Downloading PDF. Please wait... Issue 2514

You can’t change the cops

This article is over 7 years, 9 months old
Thousands of people have taken to the streets in anger at police violence and racism. Alistair Farrow argues that an institution designed to repress our class is beyond reform
Issue 2514
Police search a young man heading to Notting Hill Carnival
Police search a young man heading to Notting Hill Carnival (Pic: Guy Smallman)

The killings of Alton Sterling and Philando Castile in the US, and Mzee Mohammed in Britain, have inspired a wave of protest.

Questions about the nature of the police and how activists must deal with them are at the heart of the Black Lives Matter movement in Britain.

Socialists argue that the police cannot be reformed, not because of the individuals within it but because of the role the institution plays in society.

Whatever reasons individuals may have for joining the police, even to survive in the institution means assimilating into the police force.

This process transforms individuals, not the other way round.

If people resist they are forced out, as even high-ranking black cops have attested upon leaving the police.

Racism, sexism and a deep hatred of working class people are at the institution’s core.

It reflects and pushes bigoted and divisive ideas from the top of society.

Society is shaped by the struggle between the working and ruling classes.

In this struggle the state is not a neutral force—it is a tool in the hands of the class that rules society.

So the police use violence to put down any revolt against the system, whether this takes the form of strikes, protests or riots.

Robert Peel, home secretary from 1822 to 1830, created the Met Police in 1829. This was in response to the threat of the collective activity of the newly emerging working class.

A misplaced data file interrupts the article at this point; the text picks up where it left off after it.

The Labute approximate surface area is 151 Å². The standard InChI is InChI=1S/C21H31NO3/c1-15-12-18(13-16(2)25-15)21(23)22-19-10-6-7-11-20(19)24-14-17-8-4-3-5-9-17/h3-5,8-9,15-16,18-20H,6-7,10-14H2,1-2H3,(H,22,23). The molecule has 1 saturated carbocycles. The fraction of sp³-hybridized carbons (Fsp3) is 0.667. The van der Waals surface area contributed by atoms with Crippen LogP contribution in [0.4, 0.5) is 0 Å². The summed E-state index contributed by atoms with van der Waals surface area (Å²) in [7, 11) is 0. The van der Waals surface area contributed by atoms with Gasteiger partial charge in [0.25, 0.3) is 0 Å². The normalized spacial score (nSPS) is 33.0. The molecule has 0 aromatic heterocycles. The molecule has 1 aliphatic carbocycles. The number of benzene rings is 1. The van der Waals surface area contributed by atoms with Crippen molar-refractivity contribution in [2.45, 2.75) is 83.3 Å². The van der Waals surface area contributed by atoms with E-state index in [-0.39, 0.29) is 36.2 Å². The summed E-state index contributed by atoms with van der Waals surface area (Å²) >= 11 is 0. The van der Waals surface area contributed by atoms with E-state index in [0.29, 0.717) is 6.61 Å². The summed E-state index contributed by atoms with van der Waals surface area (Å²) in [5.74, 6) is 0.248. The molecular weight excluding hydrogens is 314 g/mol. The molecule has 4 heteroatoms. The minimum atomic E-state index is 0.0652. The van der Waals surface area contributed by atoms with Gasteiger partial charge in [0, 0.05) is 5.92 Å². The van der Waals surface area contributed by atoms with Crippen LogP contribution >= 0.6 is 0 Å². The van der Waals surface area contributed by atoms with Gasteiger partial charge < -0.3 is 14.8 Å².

He saw that the capitalist state needed a body of men capable of putting down civil disobedience without killing hundreds or thousands.

Workers agitating for democratic rights were massacred at Peterloo in Manchester a decade before. Afterwards, there was a surge in radical ideas.

The British ruling class could not afford acts of brutality like this to create political crises at home. Peel saw this and the need for the police as a means of protecting the ruling class and enabling their rule.

The Miners’ Strike of 1984-85 is perhaps the best recent example of this. The police invaded and occupied whole towns in Yorkshire, treating mining communities as the enemy in an open war against the working class.

But even when there is less struggle ordinary people are let down by the police.


How many people have rung the cops and, when they eventually show up, are told that there is little that can be done?

Just 28.9 percent of reported crimes are solved. The worst statistics of all are those for sexual violence and rape.

A 2013 government report found that just 15 percent of people who have suffered sexual violence report it.

A separate report found that only 5.7 percent of reported sexual attacks result in a conviction.

This tells us that the police don’t care about the crimes committed against ordinary people.

The Hillsborough disaster revealed the contempt with which working class people were treated by the police.

And it showed how the police treated the grieving relatives of the dead with disdain by ploughing resources into the cover-up.

This is also why the police is institutionally racist.

In the police’s view of the world there is a hierarchy—and the young, the working class, women, and black people sit at the bottom of it. The police promote the racist idea that black people are more likely to be criminals.

They see it as their job to keep black people “in their place”.

That’s why black people are more likely to be stopped and searched than white people.

It’s also why they’re also more likely to be victims of police violence.